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Tooth Removal (Extraction) - Reasons, Complications, and Recommendations

Published on Feb 29, 2020 and last reviewed on Nov 10, 2021   -  4 min read


Tooth removal or dental extraction is a common surgical procedure done usually under local anesthesia. This article discusses the common reasons for tooth removal, things to expect during the procedure, and the risks and complications associated with it.

Tooth Removal (Extraction) - Reasons, Complications, and Recommendations

Sometimes, people need to have one or more of their teeth pulled out. This tooth extraction may be advised by the dentist for one of the following reasons:

What Happens During Tooth Removal?

The procedure of tooth removal is a simple surgical procedure performed under local anesthesia. The dental practitioner may first apply a topical anesthetic gel or cream to the gum tissue so that there is no pain while injecting the local anesthetic. During the local anesthetic injection itself, there may be a feeling of a small scratch after which, the tooth and surrounding tissue become numb and there should be no pain during the procedure though there may be a feeling of some pressure and pulling.

When the mouth is numb, the dentist starts loosening the tooth from the gum with a special tool and then pulls it out with forceps. The procedure usually takes from a few minutes to less than an hour, depending on the difficulty of the procedure and how many teeth are removed. After the tooth has been removed, the dentist might put stitches to close the wound or place a piece of gauze over the wound to stop the bleeding.

What Are the Risks and Complications of Extraction?

As with any medical and dental treatment, tooth extraction is associated with some risks and complications. Common risks and complications include:

  1. Tooth breakage during extraction.

  2. Damage to lips and cheeks - you may bite or rub the numbed area without realizing the damage you may be causing. Children are particularly more prone to this and may need to be supervised until the numbness has worn off.

  3. Short term minimal to moderate pain, including jaw pain, due to the irritation of the nerves and the movement of the jaw during extraction.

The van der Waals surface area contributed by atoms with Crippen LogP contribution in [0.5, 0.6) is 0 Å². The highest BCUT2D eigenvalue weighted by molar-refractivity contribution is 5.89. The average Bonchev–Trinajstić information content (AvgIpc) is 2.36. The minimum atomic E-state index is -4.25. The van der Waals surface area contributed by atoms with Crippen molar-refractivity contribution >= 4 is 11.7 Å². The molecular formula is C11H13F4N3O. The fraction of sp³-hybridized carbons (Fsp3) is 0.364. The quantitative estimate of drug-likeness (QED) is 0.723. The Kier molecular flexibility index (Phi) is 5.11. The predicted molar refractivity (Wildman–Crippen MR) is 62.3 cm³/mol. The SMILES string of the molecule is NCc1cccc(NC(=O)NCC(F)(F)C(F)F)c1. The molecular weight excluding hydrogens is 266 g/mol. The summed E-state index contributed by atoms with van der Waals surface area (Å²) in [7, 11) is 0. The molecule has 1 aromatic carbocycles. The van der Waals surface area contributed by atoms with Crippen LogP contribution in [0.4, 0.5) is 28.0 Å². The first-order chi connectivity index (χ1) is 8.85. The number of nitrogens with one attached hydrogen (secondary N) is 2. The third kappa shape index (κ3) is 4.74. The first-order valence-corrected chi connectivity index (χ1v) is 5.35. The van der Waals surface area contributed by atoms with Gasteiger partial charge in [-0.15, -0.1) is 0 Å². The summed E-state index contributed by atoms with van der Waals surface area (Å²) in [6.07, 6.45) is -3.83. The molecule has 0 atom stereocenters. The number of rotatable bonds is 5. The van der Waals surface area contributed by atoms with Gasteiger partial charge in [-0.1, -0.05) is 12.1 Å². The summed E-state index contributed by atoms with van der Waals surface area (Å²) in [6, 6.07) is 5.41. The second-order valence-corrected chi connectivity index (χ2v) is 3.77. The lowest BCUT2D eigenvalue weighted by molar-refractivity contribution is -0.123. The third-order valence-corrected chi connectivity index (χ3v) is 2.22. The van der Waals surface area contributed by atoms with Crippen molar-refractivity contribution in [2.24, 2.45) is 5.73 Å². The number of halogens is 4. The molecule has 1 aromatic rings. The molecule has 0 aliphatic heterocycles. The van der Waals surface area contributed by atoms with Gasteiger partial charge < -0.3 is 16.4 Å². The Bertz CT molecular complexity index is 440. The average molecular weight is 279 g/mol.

4. Short term swelling or infection - signs of post-extraction infection include pain and swelling that is worsening or not improving 48 hours after tooth removal, purulent discharge from the wound or the tooth socket (the hole where the tooth was), and cellulitis adjacent to the extraction site.

  5. Dry socket - occurs when a blood clot does not form in the hole where the tooth was or the blood clot is disrupted. The bone underneath will be exposed to air and food, which can be very painful and can cause a bad taste and/or odor in your mouth. This is more likely to occur if you smoke.

  6. Temporary numbness.

  7. Pain or difficulty opening your mouth.

Some uncommon risks and complications include:

  1. Prolonged or permanent nerve damages - a small percentage of people may, in spite of all precautions, experience partial or total loss of feeling in the area served by the nerves in close proximity to the extraction site. Irritation to these nerves during extraction can cause permanent or prolonged numbness or a tingling sensation to the lip, tongue, cheek, chin, gums, or teeth.

  2. Bone and root fragments remain in your gum.

What to Do Following Tooth Removal?

If pain continues or increases the next day, consult a dentist online for further advice and treatment.

Last reviewed at:
10 Nov 2021  -  4 min read




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